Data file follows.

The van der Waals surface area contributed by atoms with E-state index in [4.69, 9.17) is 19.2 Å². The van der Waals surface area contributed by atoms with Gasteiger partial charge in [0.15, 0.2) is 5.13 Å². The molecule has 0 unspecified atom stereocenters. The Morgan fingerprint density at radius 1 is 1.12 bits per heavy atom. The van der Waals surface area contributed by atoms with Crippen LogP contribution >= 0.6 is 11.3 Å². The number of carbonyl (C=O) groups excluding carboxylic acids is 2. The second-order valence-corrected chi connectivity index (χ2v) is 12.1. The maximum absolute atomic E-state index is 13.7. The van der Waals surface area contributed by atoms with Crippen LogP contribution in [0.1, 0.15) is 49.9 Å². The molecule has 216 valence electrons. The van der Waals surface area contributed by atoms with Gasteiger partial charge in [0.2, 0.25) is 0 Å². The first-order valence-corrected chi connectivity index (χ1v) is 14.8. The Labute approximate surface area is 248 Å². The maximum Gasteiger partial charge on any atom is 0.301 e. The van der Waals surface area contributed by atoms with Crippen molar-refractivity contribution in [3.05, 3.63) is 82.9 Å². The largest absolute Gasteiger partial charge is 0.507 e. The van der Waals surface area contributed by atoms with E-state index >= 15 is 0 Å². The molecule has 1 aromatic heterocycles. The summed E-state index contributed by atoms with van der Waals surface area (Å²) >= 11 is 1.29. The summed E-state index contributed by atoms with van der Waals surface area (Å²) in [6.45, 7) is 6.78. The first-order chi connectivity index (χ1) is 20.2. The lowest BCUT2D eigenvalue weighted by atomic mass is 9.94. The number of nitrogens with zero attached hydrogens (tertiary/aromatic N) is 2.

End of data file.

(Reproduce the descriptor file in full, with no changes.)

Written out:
The van der Waals surface area contributed by atoms with E-state index in [4.69, 9.17) is 19.2 Å². The van der Waals surface area contributed by atoms with Gasteiger partial charge in [0.15, 0.2) is 5.13 Å². The molecule has 0 unspecified atom stereocenters. The Morgan fingerprint density at radius 1 is 1.12 bits per heavy atom. The van der Waals surface area contributed by atoms with Crippen LogP contribution >= 0.6 is 11.3 Å². The number of carbonyl (C=O) groups excluding carboxylic acids is 2. The second-order valence-corrected chi connectivity index (χ2v) is 12.1. The maximum absolute atomic E-state index is 13.7. The van der Waals surface area contributed by atoms with Crippen LogP contribution in [0.1, 0.15) is 49.9 Å². The molecule has 216 valence electrons. The van der Waals surface area contributed by atoms with Gasteiger partial charge in [0.2, 0.25) is 0 Å². The first-order valence-corrected chi connectivity index (χ1v) is 14.8. The Labute approximate surface area is 248 Å². The maximum Gasteiger partial charge on any atom is 0.301 e. The van der Waals surface area contributed by atoms with Crippen molar-refractivity contribution in [3.05, 3.63) is 82.9 Å². The largest absolute Gasteiger partial charge is 0.507 e. The van der Waals surface area contributed by atoms with E-state index >= 15 is 0 Å². The molecule has 1 aromatic heterocycles. The summed E-state index contributed by atoms with van der Waals surface area (Å²) >= 11 is 1.29. The summed E-state index contributed by atoms with van der Waals surface area (Å²) in [6.45, 7) is 6.78. The first-order chi connectivity index (χ1) is 20.2. The lowest BCUT2D eigenvalue weighted by atomic mass is 9.94. The number of nitrogens with zero attached hydrogens (tertiary/aromatic N) is 2.